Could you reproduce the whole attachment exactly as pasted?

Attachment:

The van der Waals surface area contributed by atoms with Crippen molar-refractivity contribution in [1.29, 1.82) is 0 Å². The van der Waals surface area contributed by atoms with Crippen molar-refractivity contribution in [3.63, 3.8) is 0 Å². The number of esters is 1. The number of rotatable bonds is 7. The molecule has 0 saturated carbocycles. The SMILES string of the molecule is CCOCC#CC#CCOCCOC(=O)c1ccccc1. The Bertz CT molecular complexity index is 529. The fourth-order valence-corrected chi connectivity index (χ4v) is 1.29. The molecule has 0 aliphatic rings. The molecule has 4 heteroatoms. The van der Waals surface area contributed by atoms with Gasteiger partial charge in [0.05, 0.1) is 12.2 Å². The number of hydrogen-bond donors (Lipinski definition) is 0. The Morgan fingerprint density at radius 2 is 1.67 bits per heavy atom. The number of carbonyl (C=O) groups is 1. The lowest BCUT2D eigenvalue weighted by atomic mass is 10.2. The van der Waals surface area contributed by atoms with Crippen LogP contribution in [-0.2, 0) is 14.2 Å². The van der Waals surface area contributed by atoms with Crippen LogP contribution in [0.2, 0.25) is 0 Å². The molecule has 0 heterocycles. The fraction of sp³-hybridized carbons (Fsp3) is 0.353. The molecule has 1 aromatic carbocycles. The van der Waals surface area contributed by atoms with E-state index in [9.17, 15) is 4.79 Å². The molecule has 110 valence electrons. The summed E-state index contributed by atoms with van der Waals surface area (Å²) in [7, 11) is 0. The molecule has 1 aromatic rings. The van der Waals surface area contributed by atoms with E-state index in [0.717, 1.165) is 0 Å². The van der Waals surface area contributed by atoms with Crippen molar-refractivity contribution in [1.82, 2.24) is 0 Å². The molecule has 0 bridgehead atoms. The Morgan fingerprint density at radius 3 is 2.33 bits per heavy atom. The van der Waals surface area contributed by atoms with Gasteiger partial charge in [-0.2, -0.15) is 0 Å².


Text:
The van der Waals surface area contributed by atoms with Crippen molar-refractivity contribution in [1.29, 1.82) is 0 Å². The van der Waals surface area contributed by atoms with Crippen molar-refractivity contribution in [3.63, 3.8) is 0 Å². The number of esters is 1. The number of rotatable bonds is 7. The molecule has 0 saturated carbocycles. The SMILES string of the molecule is CCOCC#CC#CCOCCOC(=O)c1ccccc1. The Bertz CT molecular complexity index is 529. The fourth-order valence-corrected chi connectivity index (χ4v) is 1.29. The molecule has 0 aliphatic rings. The molecule has 4 heteroatoms. The van der Waals surface area contributed by atoms with Gasteiger partial charge in [0.05, 0.1) is 12.2 Å². The number of hydrogen-bond donors (Lipinski definition) is 0. The Morgan fingerprint density at radius 2 is 1.67 bits per heavy atom. The number of carbonyl (C=O) groups is 1. The lowest BCUT2D eigenvalue weighted by atomic mass is 10.2. The van der Waals surface area contributed by atoms with Crippen LogP contribution in [-0.2, 0) is 14.2 Å². The van der Waals surface area contributed by atoms with Crippen LogP contribution in [0.2, 0.25) is 0 Å². The molecule has 0 heterocycles. The fraction of sp³-hybridized carbons (Fsp3) is 0.353. The molecule has 1 aromatic carbocycles. The van der Waals surface area contributed by atoms with E-state index in [9.17, 15) is 4.79 Å². The molecule has 110 valence electrons. The summed E-state index contributed by atoms with van der Waals surface area (Å²) in [7, 11) is 0. The molecule has 1 aromatic rings. The van der Waals surface area contributed by atoms with E-state index in [0.717, 1.165) is 0 Å². The van der Waals surface area contributed by atoms with Crippen molar-refractivity contribution in [1.82, 2.24) is 0 Å². The molecule has 0 bridgehead atoms. The Morgan fingerprint density at radius 3 is 2.33 bits per heavy atom. The van der Waals surface area contributed by atoms with Gasteiger partial charge in [-0.2, -0.15) is 0 Å².